By Tenzin Tseten, Tibetpolicy.net
In the latest regional leadership transition, Wu Yingjie, a 59 year Han party cadre was named the Party Secretary of the Tibet Autonomous Region, replacing Chen Quanguo. Wu was a deputy Party Secretary of the TAR before his new appointment. He spent over 40 years of his political career in TAR and served as a teacher similar to his predecessor. The difference that Wu brings to the job is a vast Tibet experience. But it would be unwise to expect a new policy shift after his takeover since Wu must take (partial) ownership of at least the last 15 years of Party policies in Tibet.
His immediate predecessor Chen Quanguo, a 61 year Han Party secretary of the TAR was rewarded with a promotion to become Party Secretary of Xinjiang Autonomous Region. Though the TAR and XAR are both autonomous regions, however, the Party secretary of the restive autonomous region of Xinjiang usually holds a seat in the Politburo of the Central Committee of the Chinese Communist Party. Chen’s loyalty to Xi Jinping was reflected during this year’s National People’s Congress where TAR delegates wore two badges; one having a photo of Xi Jinping talking to a Tibetan woman and the other carrying a photos of his predecessors.
In line with the pattern that has perpetuated since the establishment of the TAR in 1965, the top job has been exclusively reserved for Han cadres except one. Wu Jinghua, a member of Yi nationality, was the only one to have been given the task in 1985. It appears to me that Wu Jinghua’s appointment was a compromise within the party power as political climate dramatically changed following Hu Yaobang’s visit to the TAR in 1980, who was said to be a relatively liberal and pragmatic leader. Many speculated that Baba Phuntsok Wangyal, a revolutionary Tibetan Communist leader, would be appointed to the top job, but instead Wu was brought in. This of course implies the lack of trust in Tibetans by the Chinese authorities in giving the highest and most important job.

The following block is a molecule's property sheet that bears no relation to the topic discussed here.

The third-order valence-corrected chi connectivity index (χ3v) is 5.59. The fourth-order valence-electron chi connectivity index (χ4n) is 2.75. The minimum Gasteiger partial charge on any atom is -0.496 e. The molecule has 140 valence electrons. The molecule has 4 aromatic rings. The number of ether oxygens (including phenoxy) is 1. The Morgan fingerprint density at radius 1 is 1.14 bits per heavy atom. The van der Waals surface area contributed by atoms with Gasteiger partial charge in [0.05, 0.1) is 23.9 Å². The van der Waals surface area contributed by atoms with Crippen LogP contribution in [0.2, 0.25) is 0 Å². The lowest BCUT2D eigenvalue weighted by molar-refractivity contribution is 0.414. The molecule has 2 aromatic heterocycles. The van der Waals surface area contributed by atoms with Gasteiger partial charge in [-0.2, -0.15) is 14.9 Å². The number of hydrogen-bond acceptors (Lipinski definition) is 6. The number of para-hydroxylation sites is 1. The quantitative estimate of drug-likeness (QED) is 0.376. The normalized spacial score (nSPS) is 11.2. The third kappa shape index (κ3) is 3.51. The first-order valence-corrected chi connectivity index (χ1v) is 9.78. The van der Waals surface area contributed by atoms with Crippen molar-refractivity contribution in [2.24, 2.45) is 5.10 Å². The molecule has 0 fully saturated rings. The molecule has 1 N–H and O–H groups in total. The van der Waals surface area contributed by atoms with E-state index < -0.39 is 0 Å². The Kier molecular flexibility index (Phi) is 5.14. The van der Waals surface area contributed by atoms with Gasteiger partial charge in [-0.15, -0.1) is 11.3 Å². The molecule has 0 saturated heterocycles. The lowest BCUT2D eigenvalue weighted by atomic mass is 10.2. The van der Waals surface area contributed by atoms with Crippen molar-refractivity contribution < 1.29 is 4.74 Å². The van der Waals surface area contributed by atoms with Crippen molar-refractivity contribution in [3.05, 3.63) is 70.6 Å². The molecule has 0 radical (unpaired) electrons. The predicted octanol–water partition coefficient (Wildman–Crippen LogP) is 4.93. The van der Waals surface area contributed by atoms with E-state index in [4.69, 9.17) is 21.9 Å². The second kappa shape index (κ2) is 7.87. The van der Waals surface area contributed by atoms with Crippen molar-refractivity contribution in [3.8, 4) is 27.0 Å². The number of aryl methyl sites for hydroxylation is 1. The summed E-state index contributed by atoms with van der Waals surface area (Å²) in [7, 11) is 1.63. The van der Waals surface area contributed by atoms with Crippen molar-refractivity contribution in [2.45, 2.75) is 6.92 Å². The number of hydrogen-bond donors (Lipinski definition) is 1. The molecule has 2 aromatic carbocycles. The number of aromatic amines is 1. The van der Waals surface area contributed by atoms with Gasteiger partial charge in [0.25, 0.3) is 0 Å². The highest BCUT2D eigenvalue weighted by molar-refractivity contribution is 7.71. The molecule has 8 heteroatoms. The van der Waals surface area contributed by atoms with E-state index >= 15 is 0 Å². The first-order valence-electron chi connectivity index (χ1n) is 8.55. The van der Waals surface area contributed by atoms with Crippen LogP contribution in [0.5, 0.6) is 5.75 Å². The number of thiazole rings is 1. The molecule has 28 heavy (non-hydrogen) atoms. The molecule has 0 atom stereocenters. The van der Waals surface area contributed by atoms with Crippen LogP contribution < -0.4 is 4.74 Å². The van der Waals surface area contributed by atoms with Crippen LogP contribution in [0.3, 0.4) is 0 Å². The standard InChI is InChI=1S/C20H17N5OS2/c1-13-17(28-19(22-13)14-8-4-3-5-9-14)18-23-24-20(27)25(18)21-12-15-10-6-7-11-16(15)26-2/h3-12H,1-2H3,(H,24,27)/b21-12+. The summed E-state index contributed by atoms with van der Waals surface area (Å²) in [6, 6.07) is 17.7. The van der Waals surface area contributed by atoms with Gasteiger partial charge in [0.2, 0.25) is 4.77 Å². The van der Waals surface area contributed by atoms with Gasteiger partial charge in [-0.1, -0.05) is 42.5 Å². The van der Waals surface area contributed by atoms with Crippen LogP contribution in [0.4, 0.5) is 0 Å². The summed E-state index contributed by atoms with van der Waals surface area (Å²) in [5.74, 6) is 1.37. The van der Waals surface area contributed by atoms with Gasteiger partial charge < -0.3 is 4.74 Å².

Now, the question is who will step in to occupy the position left vacant by Wu Yingjie?
Technically, Wu eclipsed Pema Thinley, a Tibetan party cadre, in terms of party seniority to become the Party Secretary of the TAR. Pema is 5 years older and holds a national level position as a full member of the 18th Party Congress of the Central Committee of the CCP where Wu is an alternate. However, Wu will become a full member of the Central Committee in the next Party Congress scheduled in 2017. Although very little is known about Wu, we can logically speculate that Wu speaks Tibetan given the fact that he spent nearly 42 years in the TAR.
Considering the previous composition of the TAR party committee, it would be most likely that a Han party cadre would step in to become the Executive Deputy Party Secretary. It has been speculated that 56-year-old Ding Yexian, who currently sits at number 14 in the TAR Party standing committee and concurrently is a vice-chairmen of the TAR government would go on to become a Deputy Party Secretary of the TAR party committee. If this speculation turns real then he will jump from his number 14 position to probably number 5 (below Deng Xiaogang) in the TAR Party Standing Committee leaving behind 4 Chinese and 4 Tibetan party cadres.
Like Wu Yingjie, Ding also has 38 years of working experience in the TAR. It remains to be seen whether two Chinese at the top with vast knowledge of the TAR will prove different from their predecessors.
*Tenzin Tseten is a research fellow at the Tibet Policy Institute. Views expressed here do not necessarily reflect those of the Tibet Policy Institute.